Google Now on Tap sounded really cool when it was announced as part of Android M, but the reality of using it has been largely disappointing so far. Google has been adding new features in an attempt to make On Tap more engaging, and today there are three additions. In the latest round of updates, you'll have easier access to translation, content discovery, and barcode scanning. Read More
Most of us probably use the Google app for searching on our phones, rather than through Chrome or - *gasp* - another search engine. I've often found that on slow connections, the Google app can take ages to bring up results - think 2G or even 3G mobile networks. To combat this, it appears that Google is either testing or rolling out a notification to tell you when the app has completed searching and showing results.
Three Google Search notifications. Note: this is MIUI, which is why it looks a bit... iOS-y.
This may not be used only for slow connections, but will probably come in handy the most on a network where speed is hard to come by. Read More
Google wants as many people to use the web as possible, because at this point it can reliably count on more or less every internet user earning the company revenue. Having a decent connection is a big part of that, and while there are plenty of adequate speed tests available, apparently Google wants one right in the search interface. To that end, they're testing an integrated speed test created with the help of Measurement Lab. Read More
Android TV includes a universal search feature that is intended to find content wherever it may be, but it hasn't supported Netflix thus far. That changes today with the addition of a Netflix button to search results on Android TV. However, I think calling this "universal" is a bit of a stretch. Read More
The internet has changed the way we live our lives by delivering the entirety of human information to your hands. However, that includes medical diagnosis. As we all know, if you search for symptoms on the internet, you will invariably come out of it thinking you have cancer. Now, Google can deliver the bad (and not accurate) news to you as well. Google search will get built-in symptom search in the next few days. Read More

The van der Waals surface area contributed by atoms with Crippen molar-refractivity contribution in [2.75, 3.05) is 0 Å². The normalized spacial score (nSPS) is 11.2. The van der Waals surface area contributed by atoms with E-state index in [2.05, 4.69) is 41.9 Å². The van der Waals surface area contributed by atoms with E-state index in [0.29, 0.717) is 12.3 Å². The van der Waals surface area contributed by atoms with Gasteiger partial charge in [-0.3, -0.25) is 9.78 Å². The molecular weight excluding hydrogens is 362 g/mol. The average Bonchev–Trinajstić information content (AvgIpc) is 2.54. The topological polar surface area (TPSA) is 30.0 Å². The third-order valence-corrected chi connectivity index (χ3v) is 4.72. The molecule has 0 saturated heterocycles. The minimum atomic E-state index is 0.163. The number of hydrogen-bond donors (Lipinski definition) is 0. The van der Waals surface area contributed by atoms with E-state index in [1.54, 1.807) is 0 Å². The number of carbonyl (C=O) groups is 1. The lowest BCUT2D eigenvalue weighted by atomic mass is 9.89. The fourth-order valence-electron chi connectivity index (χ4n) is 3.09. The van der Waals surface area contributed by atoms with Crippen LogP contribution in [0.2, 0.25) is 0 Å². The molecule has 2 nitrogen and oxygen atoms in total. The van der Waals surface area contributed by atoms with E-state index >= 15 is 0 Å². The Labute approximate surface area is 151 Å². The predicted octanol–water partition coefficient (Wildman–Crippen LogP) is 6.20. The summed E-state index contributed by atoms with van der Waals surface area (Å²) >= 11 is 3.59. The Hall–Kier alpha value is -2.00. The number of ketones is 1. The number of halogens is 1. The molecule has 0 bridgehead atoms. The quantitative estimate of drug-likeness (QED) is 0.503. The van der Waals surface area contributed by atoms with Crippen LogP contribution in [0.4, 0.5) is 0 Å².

You may have noticed that if you search for someone you know in the main Google Search app on Android, their name will automatically appear if they're already in your Google Contacts. Those search results might get a bit more useful soon: at least one user spotted some advanced quick shortcuts added to his contacts in the Search bar. As shared on Google+, James Scott Jr. saw links to call, text, or email some of his contacts right there in the search results. Read More
Google is constantly testing new features and approaches to getting things done on Android. For example, the new Nearby tab that some users have noticed when doing searches from the home screen search widget. We've gotten a few tips about it, but it seems to be in the early stages of testing. Read More
The Now On Tap portion of Google Search, still limited to Marshmallow and the Android N developer preview, is getting some new bells and whistles. A few readers tipped us off about the ability to select text in any app, activate the Now On Tap gesture, and get results only about the selected text. It's a great way to narrow the text recognition portion of the tool (which bowed earlier this year) down to only what you want. As we were preparing to report on the new feature, Google went ahead and announced it in a blog post, along with some other neat additions. Read More
Have you ever wished that your complex word processing software had a simple search function to let you know where the hell it put the word count? It does, and it's called Google. But say you don't want to pop out to another program to do so. That's the idea behind "Tell Me," a feature introduced into the latest versions of Microsoft's various Office programs. It's essentially just a search box with a few predictive tricks to help users find some of the less obvious features. Today it comes to the Android versions of Word, Excel, and PowerPoint. Read More